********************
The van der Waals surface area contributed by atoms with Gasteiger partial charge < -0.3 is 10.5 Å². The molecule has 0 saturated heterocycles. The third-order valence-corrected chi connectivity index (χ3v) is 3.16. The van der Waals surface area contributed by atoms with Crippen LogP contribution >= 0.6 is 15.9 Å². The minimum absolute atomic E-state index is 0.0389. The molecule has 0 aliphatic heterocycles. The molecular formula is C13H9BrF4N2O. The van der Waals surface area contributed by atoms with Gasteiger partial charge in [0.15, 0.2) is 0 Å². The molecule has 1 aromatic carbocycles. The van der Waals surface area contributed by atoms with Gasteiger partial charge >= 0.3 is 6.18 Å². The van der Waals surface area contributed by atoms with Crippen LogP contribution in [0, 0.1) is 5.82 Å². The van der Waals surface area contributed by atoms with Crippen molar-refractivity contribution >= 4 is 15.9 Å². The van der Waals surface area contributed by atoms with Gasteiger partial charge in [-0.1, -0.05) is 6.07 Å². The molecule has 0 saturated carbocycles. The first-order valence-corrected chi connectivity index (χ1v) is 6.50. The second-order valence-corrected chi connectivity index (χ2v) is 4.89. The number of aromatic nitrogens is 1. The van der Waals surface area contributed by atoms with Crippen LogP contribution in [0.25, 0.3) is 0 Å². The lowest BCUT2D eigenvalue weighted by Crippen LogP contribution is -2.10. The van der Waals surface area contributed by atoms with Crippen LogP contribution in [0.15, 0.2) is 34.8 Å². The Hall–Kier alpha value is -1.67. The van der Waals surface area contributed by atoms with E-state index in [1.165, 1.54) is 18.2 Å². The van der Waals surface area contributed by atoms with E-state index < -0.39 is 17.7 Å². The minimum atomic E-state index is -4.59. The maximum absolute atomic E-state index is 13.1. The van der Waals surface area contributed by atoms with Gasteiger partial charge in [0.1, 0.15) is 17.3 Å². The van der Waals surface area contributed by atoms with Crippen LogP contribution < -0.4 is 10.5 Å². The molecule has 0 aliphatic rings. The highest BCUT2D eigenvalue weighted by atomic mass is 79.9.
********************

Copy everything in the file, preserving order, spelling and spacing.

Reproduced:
The van der Waals surface area contributed by atoms with Gasteiger partial charge < -0.3 is 10.5 Å². The molecule has 0 saturated heterocycles. The third-order valence-corrected chi connectivity index (χ3v) is 3.16. The van der Waals surface area contributed by atoms with Crippen LogP contribution >= 0.6 is 15.9 Å². The minimum absolute atomic E-state index is 0.0389. The molecule has 0 aliphatic heterocycles. The molecular formula is C13H9BrF4N2O. The van der Waals surface area contributed by atoms with Gasteiger partial charge in [0.15, 0.2) is 0 Å². The molecule has 1 aromatic carbocycles. The van der Waals surface area contributed by atoms with Gasteiger partial charge >= 0.3 is 6.18 Å². The van der Waals surface area contributed by atoms with Crippen LogP contribution in [0, 0.1) is 5.82 Å². The van der Waals surface area contributed by atoms with Crippen molar-refractivity contribution >= 4 is 15.9 Å². The van der Waals surface area contributed by atoms with Gasteiger partial charge in [-0.1, -0.05) is 6.07 Å². The molecule has 0 saturated carbocycles. The first-order valence-corrected chi connectivity index (χ1v) is 6.50. The second-order valence-corrected chi connectivity index (χ2v) is 4.89. The number of aromatic nitrogens is 1. The van der Waals surface area contributed by atoms with Crippen LogP contribution in [0.25, 0.3) is 0 Å². The lowest BCUT2D eigenvalue weighted by Crippen LogP contribution is -2.10. The van der Waals surface area contributed by atoms with Crippen LogP contribution in [0.15, 0.2) is 34.8 Å². The Hall–Kier alpha value is -1.67. The van der Waals surface area contributed by atoms with E-state index in [1.165, 1.54) is 18.2 Å². The van der Waals surface area contributed by atoms with E-state index < -0.39 is 17.7 Å². The minimum atomic E-state index is -4.59. The maximum absolute atomic E-state index is 13.1. The van der Waals surface area contributed by atoms with Gasteiger partial charge in [0.1, 0.15) is 17.3 Å². The van der Waals surface area contributed by atoms with Crippen LogP contribution < -0.4 is 10.5 Å². The molecule has 0 aliphatic rings. The highest BCUT2D eigenvalue weighted by atomic mass is 79.9.